Monday, December 19, 2022

"Support You and Your Family" - Really?

Are you familiar with the case of Lieutenant Ridge Alkonis, USN? 

Much to my shame, until this AM I was not. Let's get everyone up to speed. From Andrew Jeong at WaPo;

While stationed in Japan in May 2021, Alkonis was driving home with his family and their Australian labradoodle after a visit to Mount Fuji, near Tokyo. They had gone to an area about 8,000 feet high and accessible by car. After parking, the family hiked on a mostly flat trail for a few hours, Brittany Alkonis said. On their way home at 1 p.m., Ridge Alkonis was talking to his oldest daughter as he drove.

But mid-sentence, Alkonis suddenly fell unconscious, his family said. The vehicle, going about 25 mph, veered into a parking lot and crashed into several cars that were then pushed against two pedestrians: an 85-year-old woman and her 54-year-old son-in-law. They both died. A third person, a daughter of the elderly woman, was injured. Brittany Alkonis sustained an ankle injury.

When Ridge Alkonis awoke several minutes after the crash, witnesses said his face looked pale, his family said, citing police reports. His symptoms — paleness and a loss of consciousness — align with those of acute mountain sickness, which can affect people at altitudes above 8,000 feet, according to information published by the U.S. National Library of Medicine. In June 2021, a neurologist told Alkonis that he had suffered from the illness at the time of the crash, his family said.

A tragedy for everyone involved, especially those killed and injured - but also for Alkonis and his family. Unintentionally responsible for the death of others is something that will always be with a person - even if one is not at fault.

No one is at fault for an unexpected medical condition.

Accidents happen all the time due to medical emergencies with drivers. Many are familiar with drivers who are diabetic and run in to trouble while driving, not to mention heart attacks, strokes, and all manner of medical problems that come up with little notice. We are mortal beings. Both the background of the accident and the medical experts seem to agree that this is the case here - a tragic secondary effect of a medical emergency.

As those who have served overseas know, a service member's relationship with the host nation's legal system is bounded by the status of forces agreement with the host nation.

What did Japan decide in this case?

In October, Alkonis was sentenced to three years in jail for negligent driving. The judge overseeing the case said he had not traveled high enough to be afflicted with severe acute mountain sickness, according to local reports. Instead, she accepted prosecutors’ assertions that Alkonis had been drowsy that day. An appeal failed to overturn the verdict.

Alkonis’s family has accused Japanese investigators of misleading him into signing Japanese-language documents during his pretrial confinement that the family says inaccurately described Alkonis as having felt sleepy before driving that day. Alkonis was also denied access to an attorney during his initial four weeks of detention after the accident, according to his family.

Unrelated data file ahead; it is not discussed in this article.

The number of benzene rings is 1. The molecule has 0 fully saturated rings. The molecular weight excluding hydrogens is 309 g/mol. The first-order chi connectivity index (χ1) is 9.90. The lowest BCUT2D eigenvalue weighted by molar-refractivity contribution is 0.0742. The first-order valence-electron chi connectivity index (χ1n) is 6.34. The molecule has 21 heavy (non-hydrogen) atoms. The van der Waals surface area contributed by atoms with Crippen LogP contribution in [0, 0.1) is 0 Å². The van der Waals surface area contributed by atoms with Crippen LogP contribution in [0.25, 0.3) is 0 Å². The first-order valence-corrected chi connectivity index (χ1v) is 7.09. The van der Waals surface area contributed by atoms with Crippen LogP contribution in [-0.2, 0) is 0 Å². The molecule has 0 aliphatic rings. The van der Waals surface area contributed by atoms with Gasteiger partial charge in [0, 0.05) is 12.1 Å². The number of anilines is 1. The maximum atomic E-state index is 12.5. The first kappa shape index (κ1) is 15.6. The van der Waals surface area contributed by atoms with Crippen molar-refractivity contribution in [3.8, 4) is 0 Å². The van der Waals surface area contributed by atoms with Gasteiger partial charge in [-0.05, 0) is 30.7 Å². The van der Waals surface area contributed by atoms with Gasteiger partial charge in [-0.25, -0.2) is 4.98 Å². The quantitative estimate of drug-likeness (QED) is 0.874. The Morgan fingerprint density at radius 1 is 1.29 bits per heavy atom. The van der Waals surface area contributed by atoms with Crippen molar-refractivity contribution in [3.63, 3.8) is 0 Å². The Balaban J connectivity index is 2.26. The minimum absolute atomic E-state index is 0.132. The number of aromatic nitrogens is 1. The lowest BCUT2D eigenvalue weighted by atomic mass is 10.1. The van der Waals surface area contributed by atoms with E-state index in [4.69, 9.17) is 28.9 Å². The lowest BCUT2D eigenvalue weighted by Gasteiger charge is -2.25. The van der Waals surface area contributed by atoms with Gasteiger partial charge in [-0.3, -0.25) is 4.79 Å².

That is what it is. How is he being treated relative to others?

Alkonis has repeatedly expressed sorrow over the deaths of the man and woman. His family, with help from friends, paid $1.65 million to the victims’ relatives as restitution, they said. “They are victims, 100 percent innocent. They are definitely victims,” Brittany Alkonis said in a phone interview this week.

But the family also says Ridge Alkonis received an unusually harsh punishment; 95 percent of Japanese citizens convicted of similar charges are granted suspended jail terms, according to Japanese Ministry of Justice data — meaning they aren’t sent to prison.

In 2019, of the 1,252 people charged with causing death through negligent driving, 4.6 percent — about 58 people — ended up serving prison time, according to a government white paper. The great majority — 95.4 percent — received a suspended sentence.

We cannot control the Japanese legal system, but there are things we can control. 

LT Alkonis is married with three children who are still in Japan where he was stationed.

What is his Navy and his Defense Department doing to support him and his family?

The Defense Department will deny a plea from Navy Lt. Ridge Alkonis to extend his pay and allowances while he serves a three-year prison sentence in Japan, according to U.S. Sen. Mike Lee of Utah on Thursday.

During a speech from the Senate floor, Lee said he spoke Nov. 29 with Defense Secretary Lloyd Austin after three weeks of requests for a phone call. Lee said he asked Austin for an update on the request for an exception to policy Alkonis made in June to keep his benefits flowing when his leave runs out at the end of this month.

Without Alkonis’ pay, his wife, Brittany Alkonis, and their children, still living in Japan, would be “kicked to the curb” at Christmastime, Lee, a Republican, said during his 23-minute speech on the Navy lieutenant’s plight.

“Secretary Austin callously informed me that day that the request for the exception to policy would not be granted,” Lee said. “I asked him why. He believed it wasn’t appropriate for the department to do that.”

Why is there a level of cynicism towards Navy leadership specifically and the military leadership in general by those who are serving? Why do you have some veterans discouraging family members from following their example and join the military - or if they do - tell stories like this as a warning that things are not what they may think?

We make a big deal out of family support. I'm thinking hard why we as an institution shouldn't stand up and support the Alkonis family right now.

Just look at this story and imagine this is your family, your friend, your Shipmate.

h/t Kurt.

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